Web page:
I’ve Been Drinking… lots of Coffee

Bags of Coffee 

I’ve been a bit lazy with this category, where I share my latest coffee bean experience with you – so I’m going to give you a snapshot of what I’ve been drinking over the last 2 months and promise to keep you up to date with my latest taste adventures.

First up is a Rwandan Musasa, which I bought from Origins Coffee Roasting, Cape Town, back in February 2008.

Rwandan Musasa 

It was quite nice as an espresso, rich, dark and …. handsome (to the taste buds that is). I found it earthy/chocolatey and a smell of it, reminded me of Africa. So it was quite true to its name. I also got on that trip an Ethiopian Yirgacheffe as they didn’t have my favourite Ethiopian Sidamo. The Yirgacheffe was what I call typical African – bold and earthy, nice for Cafetiere and I couldn’t resist the temptation to make a portion in my bodum Cafetiere and shoot it in a newly bought “African” coffee cup, which I bought in Zimbabwe.

African Coffee

On my way back from that trip to Africa, I got to stop over in London and rushed on over to my favourite roaster, HR Higgins, where sadly enough they didn’t have Indian Malabar Monsooned but I was tempted to try their Brazilian Bourbon, which I can tell you has been added to my favourite list for espresso. Delightful ! It’s quite smooth as an espresso and has that Italian feel – I seem to recall reading somewhere that Italians use a lot of Brazilian arabica coffee beans in their espresso blends. As I usually drink espresso at night and wasn’t able to get a good shot of a rich and smooth espresso due to bad lighting, I can only share with you, a snapshot of the coffee bag below.

HR Brazilian Bourbon 

In any case that basically summarizes the main highlights of my taste adventures for now. Of course I’ve also been drinking lots of other coffee but I just wanted to focus on the main discoveries.

I’m Drinking – Indian Malabar Monsooned

Wow ! I take my hat off to the guys at HR Higgins (79 Duke Street London), i.e I’m impressed. I was sceptical about trying Indian coffee beans for espresso, but I’m sure pleased that I gave in and bought a 250g bag from HR Higgins during my last trip to London – should have bought 2 bags.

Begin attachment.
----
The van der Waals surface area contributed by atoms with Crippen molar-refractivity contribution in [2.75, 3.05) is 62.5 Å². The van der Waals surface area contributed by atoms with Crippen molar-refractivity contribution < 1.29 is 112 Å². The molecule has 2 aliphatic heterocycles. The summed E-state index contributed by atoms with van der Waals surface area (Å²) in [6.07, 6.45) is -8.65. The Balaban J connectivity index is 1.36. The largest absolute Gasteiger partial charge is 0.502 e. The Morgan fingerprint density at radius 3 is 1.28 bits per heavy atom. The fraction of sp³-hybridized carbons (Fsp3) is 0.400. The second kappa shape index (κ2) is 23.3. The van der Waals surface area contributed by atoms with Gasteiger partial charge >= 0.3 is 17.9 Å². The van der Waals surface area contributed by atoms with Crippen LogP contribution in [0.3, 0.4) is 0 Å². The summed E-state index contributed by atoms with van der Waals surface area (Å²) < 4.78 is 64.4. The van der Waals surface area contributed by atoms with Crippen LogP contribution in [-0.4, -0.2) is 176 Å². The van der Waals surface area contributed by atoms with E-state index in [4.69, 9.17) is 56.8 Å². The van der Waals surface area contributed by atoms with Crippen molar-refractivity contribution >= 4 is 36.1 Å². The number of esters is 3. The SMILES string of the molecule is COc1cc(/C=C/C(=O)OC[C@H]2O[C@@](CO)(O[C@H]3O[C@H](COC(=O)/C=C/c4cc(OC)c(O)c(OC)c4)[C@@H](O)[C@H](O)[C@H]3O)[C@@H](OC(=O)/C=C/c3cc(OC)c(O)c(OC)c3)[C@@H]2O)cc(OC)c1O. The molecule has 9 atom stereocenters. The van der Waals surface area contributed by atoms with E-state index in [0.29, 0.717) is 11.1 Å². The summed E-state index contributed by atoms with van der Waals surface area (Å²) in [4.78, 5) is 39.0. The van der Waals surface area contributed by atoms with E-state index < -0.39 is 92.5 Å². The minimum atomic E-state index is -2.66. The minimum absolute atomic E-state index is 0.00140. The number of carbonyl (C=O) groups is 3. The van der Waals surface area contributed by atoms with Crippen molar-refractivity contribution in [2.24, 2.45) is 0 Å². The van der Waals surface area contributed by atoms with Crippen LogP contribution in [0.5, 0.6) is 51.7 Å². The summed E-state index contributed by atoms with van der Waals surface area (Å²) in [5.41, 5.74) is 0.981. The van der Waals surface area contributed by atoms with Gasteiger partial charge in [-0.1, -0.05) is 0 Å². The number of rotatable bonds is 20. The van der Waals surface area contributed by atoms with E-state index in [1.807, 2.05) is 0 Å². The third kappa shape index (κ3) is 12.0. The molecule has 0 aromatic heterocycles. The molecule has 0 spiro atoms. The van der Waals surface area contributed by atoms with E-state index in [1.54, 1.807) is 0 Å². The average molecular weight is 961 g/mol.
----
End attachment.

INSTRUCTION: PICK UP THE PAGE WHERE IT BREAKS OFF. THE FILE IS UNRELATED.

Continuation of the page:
Indian Malabar Monsooned 

Quintessentially coffee is one way I describe this wonderful aromatic and crema rich coffee, ideal for espresso. It has the main characteristics of how most people will describe coffee: a lovely aroma – even people that don’t like coffee, love the smell and if you want people to lounge in your cafe, the smell of this bean brewing will do the trick; it has a wonderful dark reddish colour – beautiful for pictures – I took some and will share with you sometime God willing ! it has a sweetish taste that can make you sell espresso to those who think it is just a bitter dark drink; it has wonderful thick crema, the sort that sits on top of your lip like thick double cream. I also carried out some other tests; the sugar test – even with thick brown sugar crystals (I only buy brown demerara sugar) it still took at least 7 seconds before the sugar dropped below the crema cloud to the bottom of the cup.

 Sugar sinking espresso

For example, I put sugar on top of my freshly brewed espresso, got my camera out and still got to take a picture with the sugar just beginning to drop. 

Sugar Gone Espresso 

I also passed it through the after taste test, whereby, even with my regular cappuccino fix in the morning, I was still able to feel the glossy after taste in my mouth for at least an hour after consumption. However, there are some other things you may wish to know about this experience – it is dark roasted by HR Higgins, which naturally contributes to the colour and aroma – this means that for me HR Higgins have roasted the bean right, however, another roaster might roast it a bit lighter or darker, taking away from the experience I had. Also, although when made as an espresso, it is sweetish – hard core espresso and coffee lovers might point to its lack of body (i.e, it doesn’t hit you like perhaps a Kenyan coffee might). I liked it so much as an espresso and for a cappuccino that I didn’t want to sacrifice it for another brewing method, so I can’t tell you how it would taste when brewed for the filter or French Press methods. They always say, if you have fresh roasted coffee, consume it within 2 weeks, but with this bean, it didn’t last a week in my house and that’s just with me drinking it – no ! I’m not selfish, it’s just that my wife doesn’t drink coffee, but she loved the smell of this bean.